|Home | About | Journals | Submit | Contact Us | Français|
Conventional inactivated avian influenza vaccines have performed poorly in past vaccine trials, leading to the hypothesis that they are less immunogenic than seasonal influenza vaccines. We tested this hypothesis by comparing the immunogenicity of the H5N1 and H7N9 vaccines (avian influenza vaccines) to a seasonal trivalent inactivated influenza vaccine in naïve ferrets, administered with or without the adjuvants MF59 or AS03. Vaccine immunogenicity was assessed by measuring neutralizing antibody titers against hemagglutinin and neuraminidase and by hemagglutinin -specific IgG levels. Two doses of unadjuvanted vaccines induced low or no HA-specific IgG responses and hemagglutination-inhibiting titers. Adjuvanted vaccines induced comparable IgG-titers, but poorer neutralizing antibody titers for the H5 vaccine. All adjuvanted vaccines elicited detectable anti- neuraminidase -antibodies with the exception of the H5N1 vaccine, likely due to the low amounts of neuraminidase in the vaccine. Overall, the H5N1 vaccine had poorer capacity to induce neutralizing antibodies, but not HA-specific IgG, compared to H7N9 or trivalent inactivated influenza vaccine.
Emerging avian influenza viruses, particularly those of the H5 and H7 subtypes, pose a constant pandemic threat. As vaccination remains one of the most effective strategies in controlling influenza, considerable effort has been made developing vaccines against avian influenza viruses for pandemic preparedness. However, these vaccines have not performed well in human trials, eliciting poorer antibody responses than seasonal trivalent inactivated influenza vaccine (TIV). It is now well established that unless adjuvanted, avian influenza vaccines (AIVx) require a much larger dose of antigen than TIV to achieve comparable seroconversion rates.1–10 This has led to the hypothesis that influenza vaccines derived from avian influenza viruses may be inherently less immunogenic than those derived from human strains.4, 11, 12
In this study, we compared the inherent immunogenicity of TIVs and AIVxs by evaluating the antibody responses elicited after immunization in influenza-naïve ferrets. We chose the ferret model as pre-existing immunity to influenza, which makes this study difficult to perform in humans and ferrets are able to tolerate human doses of vaccines. We immunized groups of ferrets with the commercially prepared split-virion TIV (Fluzone, Sanofi-Pasteur) or a monovalent H5N1 or H7N9 AIVx (Sanofi-Pasteur). These AIVxs were derived and prepared in the same manner as that used in past and ongoing vaccine trials (NCT02680002).5, 6, 13 We included the squalene oil-in-water adjuvants MF59 (Seqirus) or AS03 (GlaxoSmithKline, GSK) into our vaccination regimen as unadjuvanted vaccines have been reported to induce poor antibody responses in ferrets. These adjuvants have been licensed for use in Europe and recently in the US for select influenza vaccines.3, 14, 15 They have also been tested, or are currently being tested, with H5N1 and H7N9 vaccines in past and ongoing vaccine trials (NCT02680002).1, 3, 5, 13
In addition to evaluating the neutralizing antibody responses to the hemagglutinin protein (HA), traditionally considered the standard measure of immunogenicity in vaccine trials, we also assessed the induction of non-neutralizing IgG and neuraminidase (NA)-inhibiting antibodies after each vaccination dose. As NA-antibodies have been shown to confer protection in the absence of HA antibodies,16–18 there is currently a renewed interest in assessing the role of NA antibodies as an independent correlate of protection in seasonal influenza.4, 19 Thus, our study provides a comparative evaluation of the antibody response profile elicited by each of the vaccines tested.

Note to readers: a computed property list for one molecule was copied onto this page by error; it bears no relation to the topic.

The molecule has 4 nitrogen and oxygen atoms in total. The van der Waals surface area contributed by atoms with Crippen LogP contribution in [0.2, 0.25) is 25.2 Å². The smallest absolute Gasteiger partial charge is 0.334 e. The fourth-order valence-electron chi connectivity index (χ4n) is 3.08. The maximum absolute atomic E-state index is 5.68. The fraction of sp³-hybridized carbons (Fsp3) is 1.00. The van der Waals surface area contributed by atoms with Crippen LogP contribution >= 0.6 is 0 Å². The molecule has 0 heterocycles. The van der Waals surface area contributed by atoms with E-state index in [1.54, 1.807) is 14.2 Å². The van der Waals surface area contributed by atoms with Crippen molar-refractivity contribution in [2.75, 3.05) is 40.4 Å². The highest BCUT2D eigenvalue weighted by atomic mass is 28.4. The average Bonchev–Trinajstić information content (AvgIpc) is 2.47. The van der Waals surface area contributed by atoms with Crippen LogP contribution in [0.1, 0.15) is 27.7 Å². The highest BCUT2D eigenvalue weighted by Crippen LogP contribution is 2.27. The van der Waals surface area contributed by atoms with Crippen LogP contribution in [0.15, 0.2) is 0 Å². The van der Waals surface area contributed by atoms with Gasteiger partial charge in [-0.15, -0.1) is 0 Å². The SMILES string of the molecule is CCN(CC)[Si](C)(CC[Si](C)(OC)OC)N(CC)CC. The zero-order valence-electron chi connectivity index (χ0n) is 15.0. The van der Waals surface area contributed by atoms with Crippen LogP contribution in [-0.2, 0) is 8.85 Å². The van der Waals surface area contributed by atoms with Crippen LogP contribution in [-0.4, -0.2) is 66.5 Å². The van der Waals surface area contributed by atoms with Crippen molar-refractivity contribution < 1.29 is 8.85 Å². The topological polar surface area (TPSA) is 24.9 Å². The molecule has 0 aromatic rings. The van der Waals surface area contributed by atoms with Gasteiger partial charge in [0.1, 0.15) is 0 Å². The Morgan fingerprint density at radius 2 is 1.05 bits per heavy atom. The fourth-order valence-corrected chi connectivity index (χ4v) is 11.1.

The hemagglutination-inhibition (HAI) assay is the standard assay used to assess the immunogenicity of influenza vaccines, and measure a subset of antibodies that bind to the globular head of HA. However, viruses can exhibit different binding sensitivities to various species of red blood cells (RBCs).20, 21 To ensure maximum assay sensitivity, we tested the sera samples against RBCs from the following species: chicken (binds most influenza viruses), turkey, guinea pig (preferred by viruses of mammalian origin), and horse (preferred by viruses of avian origin) (Supplemental Table 1). Rg-A/Tennessee/1-560/2009 (H1_TN), which is antigenically similar to A/California/04/2009 and A/Perth/16/2009 (H3N2) (H3_Perth) agglutinated turkey RBC better than chicken RBCs. Chicken RBCs were better or comparable to the other species’ RBCs for the remaining antigens. Based on these data, turkey RBCs were used for H3_Perth and H1_TN and chicken RBCs were used with other antigens.
Ferrets were divided into nine groups of four and vaccinated according to the immunization groups and schedule in Fig. 1. Summary statistics of the antibody responses measured after the first and second doses are shown in Fig. 2 (detailed antibody responses of individual ferrets are included as Supplemental Fig. 1). After two doses of unadjuvanted vaccine, HAI titers were only detected against H3_Perth (log10-HAI titer=1.45±0.3) (Fig. 2a), but not against any of the other viruses. This confirms previous observations that two doses of unadjuvanted vaccine (seasonal or avian) induce low levels of HAI antibodies in unprimed hosts.22–25
In contrast, a single dose of adjuvanted TIV or H7N9, but not the H5N1, vaccine induced detectable homologous HAI titers in the ferrets. The mean titers were relatively similar in the MF59 [(log10) 1.15 (H1_TN) to 1.52 (H3_Perth)] and AS03-groups [(log10) 1.75 (H1_TN) to 2.20 (H3_Perth)] for all antigens. Titers against H5 were undetectable for both adjuvant groups. A second adjuvanted dose boosted the titers by 0.5–1-log10 for all antigens (range, MF59=log10 2.2 –2.6 and AS03=log10 2.4–2.7), except H5. For the H5-group, AS03 increased the HAI titers against H5 (log101.23±0.29) more than MF59 (log10 0.77±0.15), although the mean titers still did not reach those of the other antigens.